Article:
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WHO expects polio eradication by 2000

Volunteers vaccinated 134-million children against polio in India in a single day last year, and doctors negotiated weeklong cease-fires among warring factions to immunize Afghan children.

Mass vaccination campaigns around the globe are proving successful enough that the World Health Organization declared Saturday it may eradicate the paralyzing disease by 2000, after all.

"If we don't make it, we're going to be pretty, pretty, pretty close," said Dr. Harry Hull, who heads WHO's polio campaign.

Health experts have questioned whether polio will be eradicated by the WHO's deadline, particularly as the disease is still endemic in 116 countries. In 12 countries, less than half of children are immunized. Some of the most troublesome areas are in Africa and in pockets of Asia, including India and Afghanistan.

Wild polio has been eradicated from the Western Hemisphere since 1991. But all children, even in polio-free countries such as the United States, must continue to be vaccinated until the virus is wiped out worldwide _ because infected travelers easily can spread polio to any part of the world.

"In Africa, we're scrambling," Hull said, noting that fighting has prevented health workers from even attempting the first "national immunization days" in Congo, Sierra Leone, Liberia or southern Somalia.

These mass vaccination campaigns already are established in every other polio-endemic country as a simple strategy to reach hordes of children in a few days. Rotary International, which is helping to fund the eradication campaign, mobilizes thousands of volunteers _ no health expertise is required to squirt two drops of vaccine into a child's mouth.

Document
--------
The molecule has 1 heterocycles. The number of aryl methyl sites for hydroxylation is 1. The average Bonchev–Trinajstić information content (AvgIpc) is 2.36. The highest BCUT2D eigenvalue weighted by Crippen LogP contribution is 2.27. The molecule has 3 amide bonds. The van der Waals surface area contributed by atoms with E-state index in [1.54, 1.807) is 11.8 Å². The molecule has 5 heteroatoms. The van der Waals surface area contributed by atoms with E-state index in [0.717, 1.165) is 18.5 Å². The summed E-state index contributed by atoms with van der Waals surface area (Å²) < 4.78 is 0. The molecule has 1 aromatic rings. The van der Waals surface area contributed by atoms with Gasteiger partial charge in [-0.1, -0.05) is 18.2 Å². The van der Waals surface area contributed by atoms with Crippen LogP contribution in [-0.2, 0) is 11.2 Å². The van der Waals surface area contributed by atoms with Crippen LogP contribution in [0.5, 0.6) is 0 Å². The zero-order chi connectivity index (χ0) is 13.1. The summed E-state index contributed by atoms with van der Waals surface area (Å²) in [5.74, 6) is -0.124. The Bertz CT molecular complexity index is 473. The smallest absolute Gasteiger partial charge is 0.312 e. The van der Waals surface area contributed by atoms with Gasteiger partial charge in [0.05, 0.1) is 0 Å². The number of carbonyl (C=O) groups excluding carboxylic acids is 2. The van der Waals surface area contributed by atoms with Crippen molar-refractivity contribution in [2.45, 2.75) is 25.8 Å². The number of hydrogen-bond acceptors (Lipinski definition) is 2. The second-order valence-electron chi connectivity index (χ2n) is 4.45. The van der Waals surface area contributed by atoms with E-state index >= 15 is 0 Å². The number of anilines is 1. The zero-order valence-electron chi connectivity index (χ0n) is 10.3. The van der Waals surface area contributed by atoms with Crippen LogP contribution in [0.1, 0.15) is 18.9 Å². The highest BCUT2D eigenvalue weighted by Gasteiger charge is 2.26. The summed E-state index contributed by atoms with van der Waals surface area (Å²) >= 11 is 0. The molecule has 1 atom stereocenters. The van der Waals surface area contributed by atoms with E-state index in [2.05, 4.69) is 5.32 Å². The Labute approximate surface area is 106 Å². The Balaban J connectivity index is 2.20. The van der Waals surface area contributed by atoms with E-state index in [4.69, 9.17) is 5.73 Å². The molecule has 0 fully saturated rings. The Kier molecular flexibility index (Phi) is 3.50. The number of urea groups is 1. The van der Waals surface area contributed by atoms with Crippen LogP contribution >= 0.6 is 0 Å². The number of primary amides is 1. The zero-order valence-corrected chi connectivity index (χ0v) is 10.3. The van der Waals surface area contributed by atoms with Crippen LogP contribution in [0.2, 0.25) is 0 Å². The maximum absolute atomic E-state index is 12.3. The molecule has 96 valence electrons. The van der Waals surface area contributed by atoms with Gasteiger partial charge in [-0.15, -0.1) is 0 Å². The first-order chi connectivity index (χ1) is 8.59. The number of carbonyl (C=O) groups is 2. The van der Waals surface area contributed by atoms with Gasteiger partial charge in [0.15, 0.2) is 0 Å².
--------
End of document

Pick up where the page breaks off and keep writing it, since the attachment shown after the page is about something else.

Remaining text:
In India, billboards mounted on elephants who rambled through villages drew crowds to the event.

The WHO's global status report on polio, released Saturday, said 450-million young children were immunized last year during these mass campaigns, about two-thirds of the world's population under age 5.

If vaccinations continue at that rate, polio would disappear on time, the report said. But it will take another $1-billion by 2005 to have vaccinations keep pace with births and then to verify that polio is truly gone. For 1998 alone, the polio budget is $60-million short, Hull said.

The United States this week offered an extra $9-million in emergency funds, dedicated to expand vaccination into the last four African nations, said Dr. Steve Cochi, polio chief at the U.S. Centers for Disease Control and Prevention. The move brought U.S. spending on polio eradication to $81-million this year.

Polio has dropped 90 percent since eradication efforts began in 1988, "but that last 10 percent is the hardest 10 percent, and it's in the most difficult areas of the world," Cochi said.

Indeed, Hull recalled when WHO last attempted negotiations for vaccinations in Sierra Leone _ officials landed at the airport during a coup. In northern Somalia, a WHO vaccine team was detained by armed troops.

Congo, known as Zaire until a bloody civil war last year, "is going to be very, very difficult because the health infrastructure has been destroyed," he said _ although an $8-million attempt to vaccinate 4 million children is set for August.

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